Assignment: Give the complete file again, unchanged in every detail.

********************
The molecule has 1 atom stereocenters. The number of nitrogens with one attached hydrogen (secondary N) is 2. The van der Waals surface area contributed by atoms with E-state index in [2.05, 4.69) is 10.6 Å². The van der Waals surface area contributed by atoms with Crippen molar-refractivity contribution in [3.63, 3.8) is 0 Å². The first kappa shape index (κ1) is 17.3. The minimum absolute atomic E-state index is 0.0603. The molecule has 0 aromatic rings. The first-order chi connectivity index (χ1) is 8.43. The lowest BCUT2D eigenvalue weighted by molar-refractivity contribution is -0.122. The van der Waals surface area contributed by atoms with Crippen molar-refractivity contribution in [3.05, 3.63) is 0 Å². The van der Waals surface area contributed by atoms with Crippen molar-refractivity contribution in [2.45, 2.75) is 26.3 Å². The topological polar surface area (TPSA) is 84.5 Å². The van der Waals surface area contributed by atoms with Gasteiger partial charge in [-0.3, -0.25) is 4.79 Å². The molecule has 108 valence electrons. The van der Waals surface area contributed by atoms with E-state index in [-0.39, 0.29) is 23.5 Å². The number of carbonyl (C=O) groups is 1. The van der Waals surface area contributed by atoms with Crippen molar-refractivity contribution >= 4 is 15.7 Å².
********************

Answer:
The molecule has 1 atom stereocenters. The number of nitrogens with one attached hydrogen (secondary N) is 2. The van der Waals surface area contributed by atoms with E-state index in [2.05, 4.69) is 10.6 Å². The van der Waals surface area contributed by atoms with Crippen molar-refractivity contribution in [3.63, 3.8) is 0 Å². The first kappa shape index (κ1) is 17.3. The minimum absolute atomic E-state index is 0.0603. The molecule has 0 aromatic rings. The first-order chi connectivity index (χ1) is 8.43. The lowest BCUT2D eigenvalue weighted by molar-refractivity contribution is -0.122. The van der Waals surface area contributed by atoms with Crippen molar-refractivity contribution in [3.05, 3.63) is 0 Å². The van der Waals surface area contributed by atoms with Crippen molar-refractivity contribution in [2.45, 2.75) is 26.3 Å². The topological polar surface area (TPSA) is 84.5 Å². The van der Waals surface area contributed by atoms with Gasteiger partial charge in [-0.3, -0.25) is 4.79 Å². The molecule has 108 valence electrons. The van der Waals surface area contributed by atoms with E-state index in [-0.39, 0.29) is 23.5 Å². The number of carbonyl (C=O) groups is 1. The van der Waals surface area contributed by atoms with Crippen molar-refractivity contribution >= 4 is 15.7 Å².